LUTZ — Despite all of the crowds following Tiger Woods at last week's Masters, Mark O'Meara managed to get a one-on-one with his longtime friend. On a practice putting green at Augusta National, Woods gave O'Meara a putting tip.
It didn't help O'Meara last week as he missed the cut at the tournament he won in 1998. But it certainly clicked on Friday's second nine at the Outback Steakhouse Pro-Am.
O'Meara birdied six of nine holes on TPC Tampa Bay's front nine (his second nine) and shot 6-under 65 to take a one-shot lead over defending champion Nick Price and Mike Reid after the opening round.
Six golfers are just two shots back, including two-time tournament champion Tom Watson, Bernhard Langer and Champions Tour rookie Tommy Armour III. Fred Couples, who has won the past three Champions Tour events, is six shots back after an opening-round 71.
"I got a putting lesson from Tiger last week at Augusta," said O'Meara, who averaged 1.3 putts per green Friday. "He had his camera phone out there. He just told me to swing a little bit more off to the right and feel the toe release instead of coming over it. I agree with him. That's what I do."
O'Meara, 53, is one of the most accomplished PGA Tour players but has yet to record a win on the Champions Tour since he became eligible in 2007. He has won 16 times on the PGA Tour, including the 1998 British Open. But on the senior circuit, he has eight second-place finishes.
If he is going to break through, O'Meara must carry the momentum from his final nine holes. His day started rather pedestrian. He birdied two of his first four holes, but bogeys on the 14th and 15th holes brought him back to even at the turn. Then he caught fire. He birdied the second and third hole and rattled off three straight birdies at Nos. 5 through 7. He then birdied the ninth hole for a front nine score of 29.
"I hit some better drives and kept the ball in play on that nine," O'Meara said. "And I made a lot of nice putts. No matter who you are, whether you're on the regular tour or this tour, you've got to putt well."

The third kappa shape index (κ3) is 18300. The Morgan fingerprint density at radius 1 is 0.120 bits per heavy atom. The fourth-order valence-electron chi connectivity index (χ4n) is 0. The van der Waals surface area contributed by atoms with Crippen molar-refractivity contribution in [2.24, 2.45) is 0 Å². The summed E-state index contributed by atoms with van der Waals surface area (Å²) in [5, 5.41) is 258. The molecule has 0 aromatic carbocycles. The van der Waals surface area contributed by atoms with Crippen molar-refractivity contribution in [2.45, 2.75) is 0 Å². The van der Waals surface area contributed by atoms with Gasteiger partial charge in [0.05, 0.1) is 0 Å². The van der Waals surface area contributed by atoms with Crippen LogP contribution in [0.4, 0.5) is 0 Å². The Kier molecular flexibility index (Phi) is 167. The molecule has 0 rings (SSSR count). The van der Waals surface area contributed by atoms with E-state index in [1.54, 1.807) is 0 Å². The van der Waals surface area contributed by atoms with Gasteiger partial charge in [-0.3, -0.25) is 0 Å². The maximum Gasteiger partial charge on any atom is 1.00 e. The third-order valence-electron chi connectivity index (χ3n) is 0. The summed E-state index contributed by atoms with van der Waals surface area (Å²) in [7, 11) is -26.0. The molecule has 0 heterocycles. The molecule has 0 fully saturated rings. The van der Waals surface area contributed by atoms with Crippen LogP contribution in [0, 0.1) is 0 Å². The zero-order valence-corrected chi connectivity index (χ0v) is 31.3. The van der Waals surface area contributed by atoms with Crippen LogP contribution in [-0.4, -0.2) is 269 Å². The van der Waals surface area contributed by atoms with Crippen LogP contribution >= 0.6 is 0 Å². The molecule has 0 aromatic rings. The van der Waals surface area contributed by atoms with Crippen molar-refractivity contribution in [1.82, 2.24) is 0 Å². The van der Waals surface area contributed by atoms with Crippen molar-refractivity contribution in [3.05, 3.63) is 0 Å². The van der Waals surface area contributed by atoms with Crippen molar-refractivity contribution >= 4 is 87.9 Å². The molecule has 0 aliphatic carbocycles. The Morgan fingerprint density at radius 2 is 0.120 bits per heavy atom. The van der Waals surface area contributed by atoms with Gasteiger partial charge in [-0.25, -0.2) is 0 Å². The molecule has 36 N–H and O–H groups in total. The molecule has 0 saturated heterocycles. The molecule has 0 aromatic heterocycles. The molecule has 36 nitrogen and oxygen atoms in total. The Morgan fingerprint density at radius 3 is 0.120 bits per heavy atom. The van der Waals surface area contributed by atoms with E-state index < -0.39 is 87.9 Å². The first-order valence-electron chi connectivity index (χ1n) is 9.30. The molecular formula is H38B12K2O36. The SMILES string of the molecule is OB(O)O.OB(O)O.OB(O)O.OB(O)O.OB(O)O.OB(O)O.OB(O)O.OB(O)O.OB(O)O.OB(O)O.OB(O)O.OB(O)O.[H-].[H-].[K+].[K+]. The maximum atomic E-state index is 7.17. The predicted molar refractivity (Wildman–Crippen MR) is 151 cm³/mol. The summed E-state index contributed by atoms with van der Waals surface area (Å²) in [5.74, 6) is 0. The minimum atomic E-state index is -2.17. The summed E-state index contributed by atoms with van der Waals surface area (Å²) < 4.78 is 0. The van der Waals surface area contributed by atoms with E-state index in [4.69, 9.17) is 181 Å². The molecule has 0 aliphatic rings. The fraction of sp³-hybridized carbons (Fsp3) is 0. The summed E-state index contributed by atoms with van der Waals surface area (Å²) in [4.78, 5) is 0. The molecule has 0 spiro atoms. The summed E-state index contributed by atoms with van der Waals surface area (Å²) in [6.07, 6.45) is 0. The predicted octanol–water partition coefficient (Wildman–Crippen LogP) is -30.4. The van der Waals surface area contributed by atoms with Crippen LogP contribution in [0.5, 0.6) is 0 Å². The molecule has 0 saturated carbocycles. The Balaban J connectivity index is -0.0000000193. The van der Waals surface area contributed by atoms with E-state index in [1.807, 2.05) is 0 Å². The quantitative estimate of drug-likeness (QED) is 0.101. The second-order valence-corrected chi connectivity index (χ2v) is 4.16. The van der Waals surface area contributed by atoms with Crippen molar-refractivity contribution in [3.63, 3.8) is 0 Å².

Like O'Meara, Reid started his day on the wrong foot. He had double bogey on the first hole but played the next 17 holes in 7 under, which included an eagle on the par-5 12th hole.
"I just kept reminding myself for the next 10 minutes that that (first) hole was just 1/54th of my score," Reid said. "I just said it's a matter of being patient. With a little luck, maybe some of those shots will come back."
Price had the kind of opening round that eventually earned him a championship last year. He carded six birdies and one bogey for a solid 66. And lurking two shots back is 2007-08 winner Watson. After double bogey on the par-4 fourth hole, Watson recovered on a course he knows very well.
"This course has eaten my lunch before," Watson said. "I have a great respect for this golf course. It can come up and bite you at any time. Maybe that's one of the reasons I play well, because I play it a little bit safer than I would another course."
For O'Meara, this is his fourth Outback Steakhouse Pro-Am. His best finish was a tie for eighth last year. He tied his lowest round of the year Friday, but he has been unable to string together three straight rounds in the 60s in four previous Champions Tour events.
His past clearly suggests the talent is there. Lately, O'Meara has struggled with confidence.
"I don't necessarily expect to win, but I know I should be able to play better than I've played," O'Meara said. "That's frustrating. So I went home to Houston and I practiced (after the Masters). I hit some shots on Monday as good as I can hit them. So why don't I do that out there? That's the frustrating part."